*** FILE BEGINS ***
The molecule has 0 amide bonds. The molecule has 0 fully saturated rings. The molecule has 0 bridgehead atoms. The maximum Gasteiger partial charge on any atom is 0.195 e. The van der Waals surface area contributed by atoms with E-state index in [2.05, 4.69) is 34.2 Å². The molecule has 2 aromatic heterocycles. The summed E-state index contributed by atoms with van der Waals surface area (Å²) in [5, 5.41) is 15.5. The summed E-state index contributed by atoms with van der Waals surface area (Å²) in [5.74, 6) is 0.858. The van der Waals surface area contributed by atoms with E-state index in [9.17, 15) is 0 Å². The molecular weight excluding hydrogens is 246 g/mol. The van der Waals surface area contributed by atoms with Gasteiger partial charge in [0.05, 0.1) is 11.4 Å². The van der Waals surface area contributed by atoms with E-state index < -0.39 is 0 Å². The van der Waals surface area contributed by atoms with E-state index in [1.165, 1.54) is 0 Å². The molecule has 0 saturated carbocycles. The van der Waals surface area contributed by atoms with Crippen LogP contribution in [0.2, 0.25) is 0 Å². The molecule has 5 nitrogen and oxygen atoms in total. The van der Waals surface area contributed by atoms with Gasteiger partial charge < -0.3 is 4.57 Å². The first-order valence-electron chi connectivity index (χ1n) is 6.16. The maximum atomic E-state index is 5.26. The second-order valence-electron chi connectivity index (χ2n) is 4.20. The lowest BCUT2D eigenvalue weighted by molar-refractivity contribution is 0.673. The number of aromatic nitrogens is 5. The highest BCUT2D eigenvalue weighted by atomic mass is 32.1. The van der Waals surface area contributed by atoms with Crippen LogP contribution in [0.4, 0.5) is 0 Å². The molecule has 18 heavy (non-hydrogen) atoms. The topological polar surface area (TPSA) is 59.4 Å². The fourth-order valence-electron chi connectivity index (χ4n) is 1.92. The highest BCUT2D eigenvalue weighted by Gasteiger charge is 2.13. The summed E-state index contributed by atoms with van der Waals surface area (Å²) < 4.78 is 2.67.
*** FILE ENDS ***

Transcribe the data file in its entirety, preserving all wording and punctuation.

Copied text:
The molecule has 0 amide bonds. The molecule has 0 fully saturated rings. The molecule has 0 bridgehead atoms. The maximum Gasteiger partial charge on any atom is 0.195 e. The van der Waals surface area contributed by atoms with E-state index in [2.05, 4.69) is 34.2 Å². The molecule has 2 aromatic heterocycles. The summed E-state index contributed by atoms with van der Waals surface area (Å²) in [5, 5.41) is 15.5. The summed E-state index contributed by atoms with van der Waals surface area (Å²) in [5.74, 6) is 0.858. The van der Waals surface area contributed by atoms with E-state index in [9.17, 15) is 0 Å². The molecular weight excluding hydrogens is 246 g/mol. The van der Waals surface area contributed by atoms with Gasteiger partial charge in [0.05, 0.1) is 11.4 Å². The van der Waals surface area contributed by atoms with E-state index < -0.39 is 0 Å². The van der Waals surface area contributed by atoms with E-state index in [1.165, 1.54) is 0 Å². The molecule has 0 saturated carbocycles. The van der Waals surface area contributed by atoms with Crippen LogP contribution in [0.2, 0.25) is 0 Å². The molecule has 5 nitrogen and oxygen atoms in total. The van der Waals surface area contributed by atoms with Gasteiger partial charge < -0.3 is 4.57 Å². The first-order valence-electron chi connectivity index (χ1n) is 6.16. The maximum atomic E-state index is 5.26. The second-order valence-electron chi connectivity index (χ2n) is 4.20. The lowest BCUT2D eigenvalue weighted by molar-refractivity contribution is 0.673. The number of aromatic nitrogens is 5. The highest BCUT2D eigenvalue weighted by atomic mass is 32.1. The van der Waals surface area contributed by atoms with Crippen LogP contribution in [0.4, 0.5) is 0 Å². The molecule has 18 heavy (non-hydrogen) atoms. The topological polar surface area (TPSA) is 59.4 Å². The fourth-order valence-electron chi connectivity index (χ4n) is 1.92. The highest BCUT2D eigenvalue weighted by Gasteiger charge is 2.13. The summed E-state index contributed by atoms with van der Waals surface area (Å²) < 4.78 is 2.67.